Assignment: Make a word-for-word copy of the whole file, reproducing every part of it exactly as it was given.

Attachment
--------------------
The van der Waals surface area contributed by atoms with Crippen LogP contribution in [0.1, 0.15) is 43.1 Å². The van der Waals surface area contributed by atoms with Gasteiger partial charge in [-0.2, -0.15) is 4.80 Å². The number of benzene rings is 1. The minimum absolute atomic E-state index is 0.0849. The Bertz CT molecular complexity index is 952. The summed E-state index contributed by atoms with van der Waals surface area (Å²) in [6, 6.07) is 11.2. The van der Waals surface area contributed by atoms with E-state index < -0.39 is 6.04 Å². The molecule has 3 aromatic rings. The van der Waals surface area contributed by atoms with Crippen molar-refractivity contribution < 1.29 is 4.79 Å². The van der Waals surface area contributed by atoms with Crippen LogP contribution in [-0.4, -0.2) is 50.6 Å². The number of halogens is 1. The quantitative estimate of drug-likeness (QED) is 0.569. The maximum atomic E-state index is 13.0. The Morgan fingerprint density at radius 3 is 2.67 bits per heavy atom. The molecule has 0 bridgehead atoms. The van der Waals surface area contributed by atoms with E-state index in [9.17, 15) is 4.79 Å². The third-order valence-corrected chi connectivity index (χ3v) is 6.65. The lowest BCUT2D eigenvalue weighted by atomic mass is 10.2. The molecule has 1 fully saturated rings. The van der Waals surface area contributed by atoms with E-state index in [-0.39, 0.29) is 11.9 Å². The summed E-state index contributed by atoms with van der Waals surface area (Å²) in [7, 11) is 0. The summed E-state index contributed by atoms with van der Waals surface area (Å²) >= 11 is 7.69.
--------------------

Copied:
The van der Waals surface area contributed by atoms with Crippen LogP contribution in [0.1, 0.15) is 43.1 Å². The van der Waals surface area contributed by atoms with Gasteiger partial charge in [-0.2, -0.15) is 4.80 Å². The number of benzene rings is 1. The minimum absolute atomic E-state index is 0.0849. The Bertz CT molecular complexity index is 952. The summed E-state index contributed by atoms with van der Waals surface area (Å²) in [6, 6.07) is 11.2. The van der Waals surface area contributed by atoms with E-state index < -0.39 is 6.04 Å². The molecule has 3 aromatic rings. The van der Waals surface area contributed by atoms with Crippen molar-refractivity contribution < 1.29 is 4.79 Å². The van der Waals surface area contributed by atoms with Crippen LogP contribution in [-0.4, -0.2) is 50.6 Å². The number of halogens is 1. The quantitative estimate of drug-likeness (QED) is 0.569. The maximum atomic E-state index is 13.0. The Morgan fingerprint density at radius 3 is 2.67 bits per heavy atom. The molecule has 0 bridgehead atoms. The van der Waals surface area contributed by atoms with E-state index in [9.17, 15) is 4.79 Å². The third-order valence-corrected chi connectivity index (χ3v) is 6.65. The lowest BCUT2D eigenvalue weighted by atomic mass is 10.2. The molecule has 1 fully saturated rings. The van der Waals surface area contributed by atoms with E-state index in [-0.39, 0.29) is 11.9 Å². The summed E-state index contributed by atoms with van der Waals surface area (Å²) in [7, 11) is 0. The summed E-state index contributed by atoms with van der Waals surface area (Å²) >= 11 is 7.69.